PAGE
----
Galerius invaded Mesopotamia, which Narseh had occupied hoping to check his advance. Three battles were fought subsequently, the first two of which were indecisive. In the third fought at Callinicum, Galerius suffered a complete defeat and was forced to retreat. Galerius crossed the Euphrates into Syria to join his father-in-law Diocletian at Antioch. On his arrival at Antioch, Galerius was rebuked by Diocletian who disgraced him for his shameful defeat at the hands of Narseh. Vowing to take revenge, Galerius made preparations throughout the winter of 297 and invaded Armenia with 25,000 men.
Supported by the Armenians, Galerius surprised Narseh in his camp at the Battle of Satala and inflicted a crushing defeat on the latter forcing him to flee in haste. His wife, prisoners, his sisters and a number of his children were captured apart from his prodigious military chest. Eastern Mesopotamia was recovered by the Romans and Tiridates was reinstated as the monarch of Armenia.
Anxious to make peace with the Romans, Narseh dispatched his envoy Aphraban to Galerius with the following message:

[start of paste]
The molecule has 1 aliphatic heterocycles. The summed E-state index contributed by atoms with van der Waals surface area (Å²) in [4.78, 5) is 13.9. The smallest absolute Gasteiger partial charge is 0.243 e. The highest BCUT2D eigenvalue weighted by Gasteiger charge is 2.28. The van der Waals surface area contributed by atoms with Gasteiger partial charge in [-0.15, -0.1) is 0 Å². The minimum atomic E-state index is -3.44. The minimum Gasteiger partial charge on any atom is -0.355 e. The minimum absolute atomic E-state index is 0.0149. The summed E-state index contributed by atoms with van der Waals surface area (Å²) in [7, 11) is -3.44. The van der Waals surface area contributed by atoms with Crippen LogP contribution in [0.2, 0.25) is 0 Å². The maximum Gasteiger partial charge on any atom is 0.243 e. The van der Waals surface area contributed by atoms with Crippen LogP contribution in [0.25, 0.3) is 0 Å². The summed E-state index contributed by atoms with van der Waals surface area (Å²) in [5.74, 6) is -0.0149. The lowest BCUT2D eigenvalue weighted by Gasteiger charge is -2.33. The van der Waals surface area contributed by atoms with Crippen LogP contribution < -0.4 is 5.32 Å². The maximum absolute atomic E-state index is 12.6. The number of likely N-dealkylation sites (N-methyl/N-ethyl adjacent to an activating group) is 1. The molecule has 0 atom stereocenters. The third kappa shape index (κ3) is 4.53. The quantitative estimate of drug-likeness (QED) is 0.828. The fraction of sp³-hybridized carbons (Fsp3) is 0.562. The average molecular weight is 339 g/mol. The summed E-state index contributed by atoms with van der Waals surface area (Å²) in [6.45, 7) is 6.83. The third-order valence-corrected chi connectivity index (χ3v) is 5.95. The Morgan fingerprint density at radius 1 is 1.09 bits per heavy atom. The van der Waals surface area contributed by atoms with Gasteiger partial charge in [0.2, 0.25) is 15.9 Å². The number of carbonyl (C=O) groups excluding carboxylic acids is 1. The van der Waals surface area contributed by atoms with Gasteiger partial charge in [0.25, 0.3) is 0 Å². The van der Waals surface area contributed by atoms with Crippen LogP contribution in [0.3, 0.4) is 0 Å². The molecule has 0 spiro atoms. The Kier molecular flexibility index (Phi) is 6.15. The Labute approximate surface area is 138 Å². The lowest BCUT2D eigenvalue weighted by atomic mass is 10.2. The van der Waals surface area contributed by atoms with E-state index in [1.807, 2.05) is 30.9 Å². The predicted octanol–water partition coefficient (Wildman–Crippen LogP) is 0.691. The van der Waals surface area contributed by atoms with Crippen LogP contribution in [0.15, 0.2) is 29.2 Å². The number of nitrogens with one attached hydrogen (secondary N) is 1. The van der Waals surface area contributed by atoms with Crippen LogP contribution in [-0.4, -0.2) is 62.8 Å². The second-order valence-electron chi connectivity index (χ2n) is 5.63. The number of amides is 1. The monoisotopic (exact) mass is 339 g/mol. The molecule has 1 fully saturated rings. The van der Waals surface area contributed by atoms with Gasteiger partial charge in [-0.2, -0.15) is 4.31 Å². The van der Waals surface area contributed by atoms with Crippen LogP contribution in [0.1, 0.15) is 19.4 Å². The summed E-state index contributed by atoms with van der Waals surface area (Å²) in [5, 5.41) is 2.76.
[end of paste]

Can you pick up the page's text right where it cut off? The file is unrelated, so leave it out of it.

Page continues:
|“||The whole human race knows that the Roman and Persian kingdoms resemble two great luminaries, and that, like a man's two eyes, they ought mutually to adorn and illustrate each other, and not in the extremity of their wrath to seek rather each other's destruction. So to act is not to act manfully, but is indicative rather of levity and weakness; for it is to suppose that our inferiors can never be of any service to us, and that therefore we had better get rid of them. Narseh, moreover, ought not to be accounted a weaker prince than other Persian kings; thou hast indeed conquered him, but then thou surpassest all other monarchs; and thus Narseh has of course been worsted by thee, though he is no whit inferior in merit to the best of his ancestors. The orders which my master has given me are to entrust all the rights of Persia to the clemency of Rome; and I therefore do not even bring with me any conditions of peace, since it is for the emperor to determine everything. I have only to pray, on my master's behalf, for the restoration of his wives and male children; if he receives them at your hands, he will be forever beholden to you, and will be better pleased than if he recovered them by force of arms. Even now my master cannot sufficiently thank you for the kind treatment which he hears you have vouchsafed them, in that you have offered them no insult, but have behaved towards them as though on the point of giving them back to their kith and kin. He sees herein that you bear in mind the changes of fortune and the instability of all human affairs.||”|